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Tax-saving tips
Part I of Jeff Francis’s year-end tax tips


This year, your tax planning involves predicting the future. There’s a good chance, according to many, that we will see an increase in taxes next year. You could find yourself in a higher bracket. If that happens, strategies such as deferring income and accelerating deductions would be just the opposite of what you should be doing — making it all the more important to discuss with your tax advisor any moves you might be considering.

With that fact in mind, here’s a look at some steps to consider taking before Dec. 31 to keep your tax bill as low as possible.

Defer income

It’s usually better to pay taxes later rather than sooner. Following that approach, you should try to postpone receipt of any income that you can until next year. Unfortunately, for many taxpayers, there is little room to maneuver.

Professionals and self-employed individuals who operate on a cash basis may be able to push income forward into 2009 by delaying some year-end billings. However, salaried individuals should avoid this approach. The IRS is known to scrutinize bonuses that are payable at year-end but not received until the beginning of the next year.

Two other possibilities: If you have U.S. savings bonds that mature in late 2008, you can defer taxation of that income by waiting until 2009 to cash them. Although the bonds still will earn income, the tax on that income will not be due until April 15, 2010. And, if you have been thinking about taking a non-mandatory withdrawal from your IRA, you will delay paying tax on the withdrawal until 2010 if you wait until the new year to make it.

Accelerate deductions

If your marginal tax rate will be the same next year, paying deductible expenses now allows you to reduce your income (and your taxes) sooner. If you expect to be in a lower bracket next year, taking the deduction in 2008 is worth more to you because it protects income that is taxed at a higher rate.

Homeowners may want to make their January mortgage payment in December. Some states allow you to prepay some property taxes. If you are in the process of buying a home and can close by year-end, you may harvest additional write-offs if you itemize your deductions.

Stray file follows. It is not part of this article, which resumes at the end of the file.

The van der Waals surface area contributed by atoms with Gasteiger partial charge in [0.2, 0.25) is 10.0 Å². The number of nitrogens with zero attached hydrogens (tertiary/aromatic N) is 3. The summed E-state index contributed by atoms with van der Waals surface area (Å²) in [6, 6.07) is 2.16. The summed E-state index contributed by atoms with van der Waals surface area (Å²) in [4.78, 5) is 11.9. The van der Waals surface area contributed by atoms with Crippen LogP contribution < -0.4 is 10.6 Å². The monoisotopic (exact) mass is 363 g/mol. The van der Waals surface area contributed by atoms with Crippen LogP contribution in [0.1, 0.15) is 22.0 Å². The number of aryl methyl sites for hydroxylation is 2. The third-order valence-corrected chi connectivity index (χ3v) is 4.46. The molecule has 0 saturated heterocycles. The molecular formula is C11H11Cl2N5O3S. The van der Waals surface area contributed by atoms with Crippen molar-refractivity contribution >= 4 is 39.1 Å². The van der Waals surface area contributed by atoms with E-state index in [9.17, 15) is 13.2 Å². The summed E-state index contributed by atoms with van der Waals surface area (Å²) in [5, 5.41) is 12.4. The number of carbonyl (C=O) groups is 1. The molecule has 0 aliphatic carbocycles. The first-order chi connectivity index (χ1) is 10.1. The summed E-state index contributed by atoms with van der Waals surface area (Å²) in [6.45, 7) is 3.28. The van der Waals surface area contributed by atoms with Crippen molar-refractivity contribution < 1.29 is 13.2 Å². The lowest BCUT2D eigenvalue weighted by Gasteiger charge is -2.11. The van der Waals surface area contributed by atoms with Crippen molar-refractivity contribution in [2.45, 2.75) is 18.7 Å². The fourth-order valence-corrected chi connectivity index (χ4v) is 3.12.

Some itemized deductions are available only when you cross a certain minimum threshold of expenses, usually measured by your adjusted gross income. For example, medical expenses are deductible only to the extent that they exceed 7.5 percent of AGI; certain miscellaneous expenses, 2 percent of AGI.

When you have some degree of control over when you incur and pay these expenses, you may be able to bunch themto allow you to cross the barrier and obtain a deduction for expenses that exceed the threshold.

For instance, if your medical expenses are likely to be near the threshold this year, try scheduling routine medical appointments before year-end. Similarly, bunch miscellaneous expenses, such as the cost of tax advice, custodial fees, professional dues and other work-related items, when you can.

What about the AMT?

The alternative minimum tax initially was established to make certain the highest-income taxpayers would pay at least some amount of tax. Unfortunately, many taxpayers who are far from rich are being hit by the AMT.

Congress has attempted to ease the AMT burden by adjusting exemptions from the tax annually, but, generally, later in the year. This year, the extension of higher exemption amounts was included in the financial rescue package.

Because of the complicated nature of the tax, it’s advisable to review your tax planning strategies in light of the AMT rules before making any moves.

Expired deductions revived

Certain tax breaks expired Dec. 31 of last year but, as with the AMT, were just extended through 2008, including:

• Above-the-line deduction for qualifying higher education tuition and fees

• Choice to deduct either state and local income taxes or state and local sales taxes

• Above-the-line deduction of up to $250 for certain out-of-pocket expenses for teachers and other educators

Next month we will be looking at year-end tax considerations for your investments, retirement plan contributions and charitable gifts.



Jeff Francis is vice president and senior investment officer for First Tennessee Brokerage. For more information about this and other personal finance issues, call 865-971-2321.

 

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